LETTER TO EDITOR
Year: 2020 • Volume: 3 • Issue: 1 • Page: 12-13

A CASE OF PITYRIASIS LICHENOIDES ET VARIOLIFORMIS ACUTA (PLEVA) LASTING FOR 22 YEARS-A SUBACUTE VARIANT?

Preema Sinha1, Siddharth Bhatt1, Deepti Mutreja1, Sunmeet Sandhu1 1

Department of Dermatology, Armed Forces Medical College, Pune-40

Corresponding Author:

Dr. Preema Sinha

Prof, Department of Dermatology, Armed Forces Medical College, Pune- 411040

E-mail – drpreemasinha@gmail.com

How to cite this article:
Sinha P, Bhatt S, Mutreja D, Sandhu S. A case of Pityriasis lichenoides et varioliformis acuta (PLEVA) lasting for 22 years-a subacute variant? JDA Indian Journal of Clinical Dermatology 2020;3:12-13

Sir,

Pityriasis Lichenoides et Varioliformis acuta (PLEVA) is an acute variant of Pityriasis Lichenoides which encompasses a spectrum of clinical presentations ranging from rapidly progressing severe ulceronecrotic variant with systemic manifestations and a high mortality rate (Febrile ulceronecrotic Mucha Haberman Disease- FUMHD) to a more chronic manifestation consisting of benign-appearing scaly papules of Pityriasis Lichenoides Chronica (PLC).1

It is generally accepted that PLEVA and PLC represent two ends of a continuous spectrum, and therefore it is not uncommon to observe both acute and chronic lesions in the same patient, as well as lesions at intermediate stages between PLEVA and PLC. The maximum duration of PLEVA lasting in any person has been reported as long as 08 years.2  Herein we report a case where it lasted for nearly 22 years.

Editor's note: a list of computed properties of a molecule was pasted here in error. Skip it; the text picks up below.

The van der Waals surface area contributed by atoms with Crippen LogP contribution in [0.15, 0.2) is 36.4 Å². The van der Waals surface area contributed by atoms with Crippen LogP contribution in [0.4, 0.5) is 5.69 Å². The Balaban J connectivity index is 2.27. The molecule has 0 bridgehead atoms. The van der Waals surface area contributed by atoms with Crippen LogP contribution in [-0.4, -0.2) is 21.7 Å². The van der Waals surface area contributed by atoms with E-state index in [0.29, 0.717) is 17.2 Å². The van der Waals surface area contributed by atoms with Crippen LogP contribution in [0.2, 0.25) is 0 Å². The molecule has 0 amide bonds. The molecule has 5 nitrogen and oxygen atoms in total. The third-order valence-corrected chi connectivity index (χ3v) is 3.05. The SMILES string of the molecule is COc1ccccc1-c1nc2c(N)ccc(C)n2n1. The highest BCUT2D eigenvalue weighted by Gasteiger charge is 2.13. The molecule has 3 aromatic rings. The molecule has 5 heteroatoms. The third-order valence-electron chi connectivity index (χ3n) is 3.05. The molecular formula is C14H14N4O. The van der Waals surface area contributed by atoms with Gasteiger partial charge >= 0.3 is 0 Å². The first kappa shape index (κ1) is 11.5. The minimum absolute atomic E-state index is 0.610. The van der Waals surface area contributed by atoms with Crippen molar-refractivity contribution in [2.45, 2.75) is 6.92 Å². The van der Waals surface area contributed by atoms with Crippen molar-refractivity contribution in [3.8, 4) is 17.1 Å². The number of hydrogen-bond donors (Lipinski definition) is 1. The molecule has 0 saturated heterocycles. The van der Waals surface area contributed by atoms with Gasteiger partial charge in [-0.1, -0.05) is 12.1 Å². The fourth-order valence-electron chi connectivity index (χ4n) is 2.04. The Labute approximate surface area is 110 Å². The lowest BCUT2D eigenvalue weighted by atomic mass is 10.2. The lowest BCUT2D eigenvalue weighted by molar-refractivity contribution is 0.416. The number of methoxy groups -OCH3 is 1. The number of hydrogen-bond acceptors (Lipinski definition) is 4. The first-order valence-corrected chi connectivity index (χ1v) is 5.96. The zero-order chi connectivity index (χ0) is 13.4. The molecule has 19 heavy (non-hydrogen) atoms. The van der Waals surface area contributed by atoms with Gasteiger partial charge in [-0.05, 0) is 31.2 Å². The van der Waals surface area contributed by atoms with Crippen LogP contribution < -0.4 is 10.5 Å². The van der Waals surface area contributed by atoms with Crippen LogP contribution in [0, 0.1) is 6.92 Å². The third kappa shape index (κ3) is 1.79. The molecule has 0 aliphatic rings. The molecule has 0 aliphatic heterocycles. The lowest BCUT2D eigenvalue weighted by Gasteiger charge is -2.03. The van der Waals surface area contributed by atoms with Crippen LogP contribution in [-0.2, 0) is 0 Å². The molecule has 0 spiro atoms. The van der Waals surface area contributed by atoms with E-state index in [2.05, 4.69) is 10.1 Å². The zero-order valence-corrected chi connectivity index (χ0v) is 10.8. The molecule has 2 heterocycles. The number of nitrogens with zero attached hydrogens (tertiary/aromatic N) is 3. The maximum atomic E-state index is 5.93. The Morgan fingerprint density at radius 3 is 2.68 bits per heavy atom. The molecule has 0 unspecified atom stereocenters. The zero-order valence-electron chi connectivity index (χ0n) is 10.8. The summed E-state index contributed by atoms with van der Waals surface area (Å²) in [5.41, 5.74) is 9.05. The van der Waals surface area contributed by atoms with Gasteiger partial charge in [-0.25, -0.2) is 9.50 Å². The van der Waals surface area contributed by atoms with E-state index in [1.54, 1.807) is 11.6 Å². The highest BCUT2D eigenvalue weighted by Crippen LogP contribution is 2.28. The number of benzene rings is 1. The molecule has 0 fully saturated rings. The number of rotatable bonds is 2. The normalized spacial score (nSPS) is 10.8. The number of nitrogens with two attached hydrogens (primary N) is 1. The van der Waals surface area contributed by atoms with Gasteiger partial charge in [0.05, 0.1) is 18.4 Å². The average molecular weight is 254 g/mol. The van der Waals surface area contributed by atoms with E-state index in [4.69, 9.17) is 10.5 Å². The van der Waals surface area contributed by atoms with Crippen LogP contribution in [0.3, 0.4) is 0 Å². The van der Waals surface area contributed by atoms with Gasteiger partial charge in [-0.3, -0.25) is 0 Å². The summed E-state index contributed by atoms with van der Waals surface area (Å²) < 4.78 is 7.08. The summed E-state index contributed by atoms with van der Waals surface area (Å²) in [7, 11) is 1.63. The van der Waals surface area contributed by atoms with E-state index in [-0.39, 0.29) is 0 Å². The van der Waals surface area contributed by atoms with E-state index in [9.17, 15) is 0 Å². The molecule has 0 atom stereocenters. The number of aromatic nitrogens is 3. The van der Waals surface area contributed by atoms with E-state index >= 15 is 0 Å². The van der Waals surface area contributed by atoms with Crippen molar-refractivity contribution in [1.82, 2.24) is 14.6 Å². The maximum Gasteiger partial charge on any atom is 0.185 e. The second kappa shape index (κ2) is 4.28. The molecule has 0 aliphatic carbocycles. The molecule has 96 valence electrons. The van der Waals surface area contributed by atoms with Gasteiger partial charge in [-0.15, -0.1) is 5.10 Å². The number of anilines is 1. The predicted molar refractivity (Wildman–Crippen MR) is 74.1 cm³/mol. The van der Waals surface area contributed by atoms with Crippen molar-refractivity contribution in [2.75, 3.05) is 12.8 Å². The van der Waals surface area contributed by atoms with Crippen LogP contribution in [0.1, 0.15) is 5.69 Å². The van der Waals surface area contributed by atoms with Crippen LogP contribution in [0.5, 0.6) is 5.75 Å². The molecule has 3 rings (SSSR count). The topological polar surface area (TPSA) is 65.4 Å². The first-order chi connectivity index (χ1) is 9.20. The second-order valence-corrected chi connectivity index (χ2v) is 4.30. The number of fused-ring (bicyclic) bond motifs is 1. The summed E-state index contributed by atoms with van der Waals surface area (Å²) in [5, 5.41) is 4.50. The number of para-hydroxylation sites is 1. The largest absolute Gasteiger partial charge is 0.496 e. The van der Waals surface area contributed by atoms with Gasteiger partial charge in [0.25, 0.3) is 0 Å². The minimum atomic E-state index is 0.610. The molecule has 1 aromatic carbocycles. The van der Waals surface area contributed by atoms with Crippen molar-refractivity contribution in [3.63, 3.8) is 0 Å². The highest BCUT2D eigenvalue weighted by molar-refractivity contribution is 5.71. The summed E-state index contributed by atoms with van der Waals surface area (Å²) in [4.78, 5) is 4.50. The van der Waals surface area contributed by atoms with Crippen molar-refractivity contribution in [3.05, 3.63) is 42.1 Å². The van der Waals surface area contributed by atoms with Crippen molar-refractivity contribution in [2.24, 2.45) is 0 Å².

A 25-year-old female presented to our center with complaints of recurrent crops of red raised lesions over her body, occurring at a frequency of once a week and then resolving spontaneously over a period of 10 to 15 days since the age of three years. There was no history of any pain or itching over the lesions. No history of fever or malaise associated with the occurrence of lesions. There was no history of weight loss, evening rise of temperature or night sweats. The patient denied any similar lesions in family members.

General and systemic examination was essentially normal. Dermatological examination revealed the involvement of face, trunk, and lower limbs in the form of few discrete erythematous papules, few vesiculopustules, with some papules showing a central necrotic eschar or crust, measuring 0.5 cm – 2 cm in diameter [Figures 1 & 2]. Examination of mucosa, palms, and soles was within normal limits.

Figure 1 : Presence of few discrete erythematous papules, few with necrotic centre over the thigh

Figure2 : H&E(100x)- scanner view showing predominant interface dermatitis with vacuolar degeneration

and edematous papillary dermis

Relevant hematological and biochemical parameters were within normal limits.

Histopathology showed characteristic features of necrotic keratinocytes with extravasation of RBC’s into the epidermis. Papillary dermis was edematous and the capillaries were congested with RBCs. Superficial and the deep dermis showed endothelial swelling with foci of fibrinoid necrosis within the capillaries[Figure 3]. Perivascular chronic inflammatory infiltrates of lymphocytes was seen. Immunohistochemistry was positive for CD3+,CD7+and CD8+ and CD 30- [Figure 4]. Based on the above clinical, histopathological and immunohistochemistry a diagnosis of PLEVA was made.

Figure 3 : H & E (200x)Necrotic keratinocytes with extravasation of RBCs into the epidermis with superficial and deep dermis showing endothelial swelling with foci of fibrinoid necrosis within the capillaries. Papillary dermis was edematous and capillaries were congested with RBCs.

Figure 4(a -f) : IHC (200x) showed positivity for CD3+, CD7+, CD8+ and negative for CD 30-